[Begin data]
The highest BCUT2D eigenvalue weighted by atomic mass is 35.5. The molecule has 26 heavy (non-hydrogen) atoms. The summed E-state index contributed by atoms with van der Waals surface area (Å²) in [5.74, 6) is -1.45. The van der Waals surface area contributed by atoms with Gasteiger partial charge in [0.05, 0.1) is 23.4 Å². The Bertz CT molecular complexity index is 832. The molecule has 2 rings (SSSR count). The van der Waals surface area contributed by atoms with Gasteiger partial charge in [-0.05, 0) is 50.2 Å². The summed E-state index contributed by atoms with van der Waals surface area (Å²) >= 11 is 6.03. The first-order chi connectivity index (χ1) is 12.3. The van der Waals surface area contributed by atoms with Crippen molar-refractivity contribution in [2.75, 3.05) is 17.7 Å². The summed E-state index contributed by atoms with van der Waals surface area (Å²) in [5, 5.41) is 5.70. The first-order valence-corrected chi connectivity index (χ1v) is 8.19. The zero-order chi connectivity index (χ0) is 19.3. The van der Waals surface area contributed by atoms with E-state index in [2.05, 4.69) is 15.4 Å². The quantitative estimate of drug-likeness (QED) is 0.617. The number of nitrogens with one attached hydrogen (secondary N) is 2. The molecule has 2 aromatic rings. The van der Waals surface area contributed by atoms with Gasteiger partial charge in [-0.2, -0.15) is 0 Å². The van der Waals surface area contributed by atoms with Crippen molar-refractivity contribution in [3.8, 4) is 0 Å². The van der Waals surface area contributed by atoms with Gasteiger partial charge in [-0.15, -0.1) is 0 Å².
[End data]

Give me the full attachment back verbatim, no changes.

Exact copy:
The highest BCUT2D eigenvalue weighted by atomic mass is 35.5. The molecule has 26 heavy (non-hydrogen) atoms. The summed E-state index contributed by atoms with van der Waals surface area (Å²) in [5.74, 6) is -1.45. The van der Waals surface area contributed by atoms with Gasteiger partial charge in [0.05, 0.1) is 23.4 Å². The Bertz CT molecular complexity index is 832. The molecule has 2 rings (SSSR count). The van der Waals surface area contributed by atoms with Gasteiger partial charge in [-0.05, 0) is 50.2 Å². The summed E-state index contributed by atoms with van der Waals surface area (Å²) >= 11 is 6.03. The first-order chi connectivity index (χ1) is 12.3. The van der Waals surface area contributed by atoms with Crippen molar-refractivity contribution in [2.75, 3.05) is 17.7 Å². The summed E-state index contributed by atoms with van der Waals surface area (Å²) in [5, 5.41) is 5.70. The first-order valence-corrected chi connectivity index (χ1v) is 8.19. The zero-order chi connectivity index (χ0) is 19.3. The van der Waals surface area contributed by atoms with E-state index in [2.05, 4.69) is 15.4 Å². The quantitative estimate of drug-likeness (QED) is 0.617. The number of nitrogens with one attached hydrogen (secondary N) is 2. The molecule has 2 aromatic rings. The van der Waals surface area contributed by atoms with Gasteiger partial charge in [-0.2, -0.15) is 0 Å². The van der Waals surface area contributed by atoms with Crippen molar-refractivity contribution in [3.8, 4) is 0 Å². The van der Waals surface area contributed by atoms with Gasteiger partial charge in [-0.15, -0.1) is 0 Å².